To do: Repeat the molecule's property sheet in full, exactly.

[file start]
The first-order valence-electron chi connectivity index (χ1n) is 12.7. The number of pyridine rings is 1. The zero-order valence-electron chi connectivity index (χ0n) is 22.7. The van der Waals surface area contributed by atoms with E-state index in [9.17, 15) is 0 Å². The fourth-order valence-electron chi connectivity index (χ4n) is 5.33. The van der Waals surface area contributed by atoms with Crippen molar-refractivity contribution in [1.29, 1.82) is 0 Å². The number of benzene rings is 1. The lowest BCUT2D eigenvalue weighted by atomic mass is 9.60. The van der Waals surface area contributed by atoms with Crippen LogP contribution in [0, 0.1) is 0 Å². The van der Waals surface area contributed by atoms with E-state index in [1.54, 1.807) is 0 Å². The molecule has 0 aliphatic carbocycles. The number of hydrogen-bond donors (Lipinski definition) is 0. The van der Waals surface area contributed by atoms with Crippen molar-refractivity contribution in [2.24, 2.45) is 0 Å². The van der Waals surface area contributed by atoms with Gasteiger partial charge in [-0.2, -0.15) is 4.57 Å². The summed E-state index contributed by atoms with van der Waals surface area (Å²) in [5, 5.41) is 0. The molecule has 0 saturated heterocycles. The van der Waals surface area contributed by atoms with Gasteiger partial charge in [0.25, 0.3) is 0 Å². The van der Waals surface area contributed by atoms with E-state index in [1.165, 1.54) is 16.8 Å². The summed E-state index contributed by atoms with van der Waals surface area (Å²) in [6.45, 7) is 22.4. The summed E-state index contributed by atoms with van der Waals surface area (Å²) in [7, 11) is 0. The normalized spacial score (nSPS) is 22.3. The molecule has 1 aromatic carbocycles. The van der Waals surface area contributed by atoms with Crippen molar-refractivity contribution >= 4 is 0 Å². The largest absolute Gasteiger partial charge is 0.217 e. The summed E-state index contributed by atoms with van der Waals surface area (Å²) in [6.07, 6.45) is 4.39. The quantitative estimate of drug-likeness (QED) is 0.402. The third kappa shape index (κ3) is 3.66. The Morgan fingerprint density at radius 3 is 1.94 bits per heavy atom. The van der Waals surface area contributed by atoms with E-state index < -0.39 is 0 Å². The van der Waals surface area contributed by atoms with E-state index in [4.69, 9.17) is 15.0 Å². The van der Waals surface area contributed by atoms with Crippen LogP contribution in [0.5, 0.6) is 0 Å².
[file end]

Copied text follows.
The first-order valence-electron chi connectivity index (χ1n) is 12.7. The number of pyridine rings is 1. The zero-order valence-electron chi connectivity index (χ0n) is 22.7. The van der Waals surface area contributed by atoms with E-state index in [9.17, 15) is 0 Å². The fourth-order valence-electron chi connectivity index (χ4n) is 5.33. The van der Waals surface area contributed by atoms with Crippen molar-refractivity contribution in [1.29, 1.82) is 0 Å². The number of benzene rings is 1. The lowest BCUT2D eigenvalue weighted by atomic mass is 9.60. The van der Waals surface area contributed by atoms with Crippen LogP contribution in [0, 0.1) is 0 Å². The van der Waals surface area contributed by atoms with E-state index in [1.54, 1.807) is 0 Å². The molecule has 0 aliphatic carbocycles. The number of hydrogen-bond donors (Lipinski definition) is 0. The van der Waals surface area contributed by atoms with Crippen molar-refractivity contribution in [2.24, 2.45) is 0 Å². The van der Waals surface area contributed by atoms with Gasteiger partial charge in [-0.2, -0.15) is 4.57 Å². The summed E-state index contributed by atoms with van der Waals surface area (Å²) in [5, 5.41) is 0. The molecule has 0 saturated heterocycles. The van der Waals surface area contributed by atoms with Gasteiger partial charge in [0.25, 0.3) is 0 Å². The van der Waals surface area contributed by atoms with E-state index in [1.165, 1.54) is 16.8 Å². The summed E-state index contributed by atoms with van der Waals surface area (Å²) in [6.45, 7) is 22.4. The summed E-state index contributed by atoms with van der Waals surface area (Å²) in [7, 11) is 0. The normalized spacial score (nSPS) is 22.3. The molecule has 1 aromatic carbocycles. The van der Waals surface area contributed by atoms with Crippen molar-refractivity contribution >= 4 is 0 Å². The largest absolute Gasteiger partial charge is 0.217 e. The summed E-state index contributed by atoms with van der Waals surface area (Å²) in [6.07, 6.45) is 4.39. The quantitative estimate of drug-likeness (QED) is 0.402. The third kappa shape index (κ3) is 3.66. The Morgan fingerprint density at radius 3 is 1.94 bits per heavy atom. The van der Waals surface area contributed by atoms with E-state index < -0.39 is 0 Å². The van der Waals surface area contributed by atoms with E-state index in [4.69, 9.17) is 15.0 Å². The van der Waals surface area contributed by atoms with Crippen LogP contribution in [0.5, 0.6) is 0 Å².